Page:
She rang me the other day in a right panic, insisting it was dying. It's always suffered mildly from vine weevil, which we've been keeping under control with a drench - but she was now convinced the little beggars had got it. So I promised to go and have a look.

The trouble with diagnosing plant problems is that it can be a bit like looking at those medical dictionaries which convince you that every time you have a headache you're about to die of a brain tumour. I realised as soon as I saw our little bay tree that it was a long way from dying - but then I started double-checking, just to make sure, and came up with a whole hypochondriac's litany of ailments, any one of which could turn out to be fatal.

Yes, there were plenty of glossy green leaves on it, and if you looked in the centre of the bush it was a deep, healthy green with lots of dense young growth. My client had panicked over some patches of yellowing leaves, which were rather undeniably a nutrient deficiency, and more specifically nitrogen deficiency. Remedy: a dose of liquid feed once a week until it's perked up a bit. Nothing more serious than that.

But look... some of the yellowing leaves have dark brown edges... and a curious dotting all over them. Hmm... I wasn't aware that bay could get rust, though that's exactly what it looked like. I decided I'd better look it up, just to be on the safe side.

Big mistake. Much like picking up that medical dictionary, I now have half-a-dozen horrible fates to consider for this poor little tree. It might have bay sucker - a mite that causes the edges of leaves to blacken and curl over. No curling on the leaves of my bay tree, mind, but then it might be early days... Now I discover that there's a new pest of bays, called bay rust mite, which only arrived on our shores last year after migrating from its usual home in the Med. As I read about black necrotic spots on the leaf surfaces I got really quite excited - rare diseases are almost as much of a buzz to discover as rare plants. Unfortunately (or fortunately, for my client) I discovered a picture of them on the Central Science Laboratory's plant newsletter - and it looks nothing like my bay leaves at all.

So for the moment I'm keeping my fingers crossed and betting on the odds-on probability that all we have here is a hungry bay tree with a mild vine weevil problem. I'll dose it with vine weevil killer again and give it a nice slosh of seaweed pick-me-up and see if it turns the corner. If not, I'm afraid it may be terminal.

Tuesday, April 01, 2008

How to make a coldframe #3

Right, now having blown your brain cutting impossibly shallow angles for the upright dividers (I hope it wasn't that bad - I "borrowed" my husband's professional shed-making machinery so I cheated)... now here's an easier bit of woodwork for you.

The battens you attach to the uprights are to hold the cladding in place, and should measure 25mm x 25mm, though I couldn't find that at my local branch of Wickes so settled for 25mm x 38mm. As you can see from the pic you only need them along the top edge and down the two vertical sides of the dividers - not along the bottom. You'll obviously need the battens on both sides of the two central dividers.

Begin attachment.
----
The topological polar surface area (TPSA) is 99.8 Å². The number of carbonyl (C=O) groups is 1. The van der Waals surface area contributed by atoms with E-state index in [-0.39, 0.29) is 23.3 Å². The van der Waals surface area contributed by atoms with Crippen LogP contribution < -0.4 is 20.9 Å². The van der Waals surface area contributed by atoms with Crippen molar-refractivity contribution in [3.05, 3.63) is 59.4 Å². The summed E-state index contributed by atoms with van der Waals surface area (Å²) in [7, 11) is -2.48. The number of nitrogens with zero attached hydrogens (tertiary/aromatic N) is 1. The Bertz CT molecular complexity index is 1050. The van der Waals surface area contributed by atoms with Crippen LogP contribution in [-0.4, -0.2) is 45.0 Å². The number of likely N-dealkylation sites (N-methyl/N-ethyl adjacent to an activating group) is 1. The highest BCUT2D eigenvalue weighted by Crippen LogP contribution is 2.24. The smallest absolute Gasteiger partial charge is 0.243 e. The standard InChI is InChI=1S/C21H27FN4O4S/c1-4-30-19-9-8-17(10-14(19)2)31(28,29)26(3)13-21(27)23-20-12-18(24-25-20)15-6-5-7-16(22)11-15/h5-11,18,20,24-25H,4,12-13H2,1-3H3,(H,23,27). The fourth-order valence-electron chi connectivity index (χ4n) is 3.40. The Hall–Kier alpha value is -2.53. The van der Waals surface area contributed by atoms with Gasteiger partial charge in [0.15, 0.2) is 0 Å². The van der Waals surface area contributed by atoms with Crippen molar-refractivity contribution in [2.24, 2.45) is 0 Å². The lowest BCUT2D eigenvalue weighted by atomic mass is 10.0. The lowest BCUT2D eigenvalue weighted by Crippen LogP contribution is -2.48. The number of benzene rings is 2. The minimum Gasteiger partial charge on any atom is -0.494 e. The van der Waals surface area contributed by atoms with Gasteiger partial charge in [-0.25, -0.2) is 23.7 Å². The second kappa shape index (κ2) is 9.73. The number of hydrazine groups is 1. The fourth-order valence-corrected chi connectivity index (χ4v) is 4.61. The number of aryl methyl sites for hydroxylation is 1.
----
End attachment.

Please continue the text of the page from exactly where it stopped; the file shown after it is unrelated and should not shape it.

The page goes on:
You do need to cut the top batten to shape at an angle, but it's a lot easier this time. Use the edge of a bit of cut-off batten wood as a spacer to work out how far down you need to attach the batten itself (if you're using 25x38mm wood, use the 25mm edge). Just line the spacer up with the top edge of the divider and draw a line underneath. This marks where the top edge of the batten will go.

Then cut the batten to about 10cm (4") too long at each end and nail it on so that it lines up with the mark. After that, it's just a matter of cutting the ends off flush with the divider.

The upright battens are far easier - unless you're a real perfectionist (or are borrowing your husband's shed-building machinery) you don't need to cut the ends at an angle as they go in pretty close anyway, certainly close enough to fix the cladding to. You do still need to do the thing with the spacer, though, or the cladding won't lie flush with the uprights.

After you've done all that, you'll also need to put in an extra bit of battening all around the inside edge of the two end dividers - the divider in the picture is an end divider, so you can see how I've done this if you look closely. This is so that you can attach the cladding across them to form the ends of the coldframe. Again, you don't need to be too exact - just cut the battens off straight and fit them in as snugly as you can.

I'll get on to cladding the ends next time, and all this will hopefully start to make a bit more sense.

In case you missed the previous bits of this inordinately long series, here they are:

How to make a coldframe #1

How to make a coldframe #2